One or several dielectrically enveloped electrodes fed by an AC generator which exhibits constant current characteristics are provided to pre-ionize the incoming gas.
The direct voltage sources of the cathodes have a negative voltage potential with respect to the housing surrounding the discharge chamber; the anodes have a positive potential with respect to the housing. It proved to be advantageous that small insulating distances can be used to reliably, simply and inexpensively avoid the generation of undesired glow discharges at the voltage passages through the wall of the laser vessel and at the power supply lines to the electrodes. Further, the generation of arc discharges between the positive anodes and the metallic gas plates, elbow bends and the laser vessel is also avoided.
The ratio of the cathode currents can be selected by activating the desired values of the switched-mode power supply. The control elements of the switched-mode power supply units can be synchronously controlled via an AC voltage generator and individual cathodes can be shut off separately. It proved to be advantageous when the ratio of the cathode currents is matched with the respective gas temperature and operating conditions and when the power control is automated.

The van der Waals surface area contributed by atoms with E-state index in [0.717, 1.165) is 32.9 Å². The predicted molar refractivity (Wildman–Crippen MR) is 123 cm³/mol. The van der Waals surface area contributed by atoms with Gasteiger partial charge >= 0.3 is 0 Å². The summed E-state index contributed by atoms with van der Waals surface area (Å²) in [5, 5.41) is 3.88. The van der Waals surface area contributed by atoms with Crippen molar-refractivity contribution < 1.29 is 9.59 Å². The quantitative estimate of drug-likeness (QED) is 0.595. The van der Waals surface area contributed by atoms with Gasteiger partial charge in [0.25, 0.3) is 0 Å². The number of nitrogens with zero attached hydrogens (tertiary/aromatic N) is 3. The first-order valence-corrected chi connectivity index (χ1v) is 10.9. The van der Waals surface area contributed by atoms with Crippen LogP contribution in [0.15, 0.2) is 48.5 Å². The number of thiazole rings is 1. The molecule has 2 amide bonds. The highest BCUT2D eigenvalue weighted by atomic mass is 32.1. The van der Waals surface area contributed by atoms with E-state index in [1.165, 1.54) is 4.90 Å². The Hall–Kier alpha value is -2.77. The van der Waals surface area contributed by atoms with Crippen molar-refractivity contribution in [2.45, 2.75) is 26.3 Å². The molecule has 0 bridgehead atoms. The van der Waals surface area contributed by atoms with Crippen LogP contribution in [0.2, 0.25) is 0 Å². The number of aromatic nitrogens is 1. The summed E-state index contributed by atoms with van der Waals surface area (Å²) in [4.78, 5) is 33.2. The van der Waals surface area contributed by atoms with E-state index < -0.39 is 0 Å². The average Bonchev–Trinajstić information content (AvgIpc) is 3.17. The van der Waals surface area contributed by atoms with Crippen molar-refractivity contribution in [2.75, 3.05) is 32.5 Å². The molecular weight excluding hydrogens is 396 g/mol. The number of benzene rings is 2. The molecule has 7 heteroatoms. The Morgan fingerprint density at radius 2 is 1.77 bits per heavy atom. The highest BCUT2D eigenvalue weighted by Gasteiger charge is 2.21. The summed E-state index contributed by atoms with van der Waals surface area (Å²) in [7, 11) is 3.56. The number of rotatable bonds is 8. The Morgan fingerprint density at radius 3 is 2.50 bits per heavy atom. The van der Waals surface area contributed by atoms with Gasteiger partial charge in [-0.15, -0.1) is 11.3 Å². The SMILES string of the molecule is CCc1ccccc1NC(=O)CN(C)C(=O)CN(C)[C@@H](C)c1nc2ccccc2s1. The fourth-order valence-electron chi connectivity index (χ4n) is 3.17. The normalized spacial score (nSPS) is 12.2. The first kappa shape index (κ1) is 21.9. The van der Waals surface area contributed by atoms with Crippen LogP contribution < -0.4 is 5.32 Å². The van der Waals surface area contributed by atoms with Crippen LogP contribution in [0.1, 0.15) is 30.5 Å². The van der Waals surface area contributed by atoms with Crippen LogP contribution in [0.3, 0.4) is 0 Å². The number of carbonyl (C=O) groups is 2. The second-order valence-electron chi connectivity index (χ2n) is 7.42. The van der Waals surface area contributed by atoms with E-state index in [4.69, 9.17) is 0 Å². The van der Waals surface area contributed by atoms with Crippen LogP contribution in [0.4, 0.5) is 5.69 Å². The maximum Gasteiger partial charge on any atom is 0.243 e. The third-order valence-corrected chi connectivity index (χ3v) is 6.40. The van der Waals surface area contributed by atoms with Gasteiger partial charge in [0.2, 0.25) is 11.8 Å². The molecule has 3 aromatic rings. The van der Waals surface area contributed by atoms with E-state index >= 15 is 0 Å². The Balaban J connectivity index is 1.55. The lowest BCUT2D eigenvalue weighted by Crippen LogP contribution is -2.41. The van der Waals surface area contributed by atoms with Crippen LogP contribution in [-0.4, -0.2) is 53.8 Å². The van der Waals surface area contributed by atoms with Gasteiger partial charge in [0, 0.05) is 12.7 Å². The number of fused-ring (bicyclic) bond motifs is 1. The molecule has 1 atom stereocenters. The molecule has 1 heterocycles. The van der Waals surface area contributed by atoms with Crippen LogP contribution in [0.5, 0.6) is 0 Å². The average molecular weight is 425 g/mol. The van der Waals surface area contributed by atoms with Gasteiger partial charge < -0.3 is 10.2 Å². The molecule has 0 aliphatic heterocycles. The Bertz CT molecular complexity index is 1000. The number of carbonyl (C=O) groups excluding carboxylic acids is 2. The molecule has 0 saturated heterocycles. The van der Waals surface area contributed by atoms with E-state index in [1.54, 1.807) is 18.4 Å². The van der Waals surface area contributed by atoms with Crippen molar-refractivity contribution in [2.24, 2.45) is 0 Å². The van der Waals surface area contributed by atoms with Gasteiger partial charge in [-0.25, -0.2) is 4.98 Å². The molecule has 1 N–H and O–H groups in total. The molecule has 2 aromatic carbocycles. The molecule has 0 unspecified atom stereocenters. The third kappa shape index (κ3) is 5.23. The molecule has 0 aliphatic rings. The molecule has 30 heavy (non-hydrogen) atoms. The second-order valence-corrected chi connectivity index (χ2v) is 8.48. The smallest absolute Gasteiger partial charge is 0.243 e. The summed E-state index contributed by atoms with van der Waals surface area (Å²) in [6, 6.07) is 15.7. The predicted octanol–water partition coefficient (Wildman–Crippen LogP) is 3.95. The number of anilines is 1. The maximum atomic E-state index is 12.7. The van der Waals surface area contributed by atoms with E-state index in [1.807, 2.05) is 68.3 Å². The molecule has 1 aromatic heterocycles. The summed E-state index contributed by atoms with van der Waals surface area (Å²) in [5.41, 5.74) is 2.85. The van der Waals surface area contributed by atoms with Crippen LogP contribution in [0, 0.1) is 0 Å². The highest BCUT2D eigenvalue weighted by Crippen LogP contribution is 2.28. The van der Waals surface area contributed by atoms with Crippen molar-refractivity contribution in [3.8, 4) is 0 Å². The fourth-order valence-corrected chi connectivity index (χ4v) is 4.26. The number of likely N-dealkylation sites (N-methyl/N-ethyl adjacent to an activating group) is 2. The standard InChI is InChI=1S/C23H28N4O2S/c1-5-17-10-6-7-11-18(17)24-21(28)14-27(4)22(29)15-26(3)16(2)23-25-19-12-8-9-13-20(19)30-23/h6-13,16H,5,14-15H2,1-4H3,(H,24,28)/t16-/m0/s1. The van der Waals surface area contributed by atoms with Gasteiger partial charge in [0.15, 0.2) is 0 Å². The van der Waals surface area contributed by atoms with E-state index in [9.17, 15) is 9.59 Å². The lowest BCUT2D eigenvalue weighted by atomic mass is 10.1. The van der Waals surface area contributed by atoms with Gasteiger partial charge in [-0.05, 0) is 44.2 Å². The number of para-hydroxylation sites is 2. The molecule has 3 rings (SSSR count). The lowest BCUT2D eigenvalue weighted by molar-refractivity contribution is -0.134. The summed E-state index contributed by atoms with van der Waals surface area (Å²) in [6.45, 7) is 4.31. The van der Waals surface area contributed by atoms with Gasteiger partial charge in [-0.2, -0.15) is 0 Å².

Cathode current limiting devices are associated with each of the individual cathodes in order to interrupt the circuit of an individual cathode when a permissible current value is exceeded. The cathode current limiting device has a time element which closes the circuit again after a prescribed time has elapsed and allows the cathode current to increase again according to a prescribed function until it has returned to the original desired value. In case there are several successive shut-offs, this is sensed by an integrated circuit and after reaching a limit value, the discharge is then shut off in a controlled manner. Here, it proved to be advantageous that a permanent damage caused by continuously exceeding the cathode current can definitely be avoided. After the shut-off there is a controlled glow discharge via an auxiliary resistor and/or an auxiliary resistor together with an additional voltage source. A pulse-pause-modulator supplying a pulse sequence frequency between 12 kHz and 0.6 Hz is provided to activate and modulate the AC-generator.
The switch-on for the discharge and the pulse-pause modulator (which is synchronized with the AC-voltage generator in a phase-locked manner) is fully synchronized with the starting command. It proved to be advantageous that cathode voltage differences cannot cause a shift of the desired current ratios. Another advantage consists in the two possibilities of controlling the laser power. One of which is by changing the sensing ratio of the pulse-pause-modulator and, further, independently thereof by controlling the cathode currents. In addition to a high stability of the control properties, it is thus possible to achieve an optimal matching with the respective application.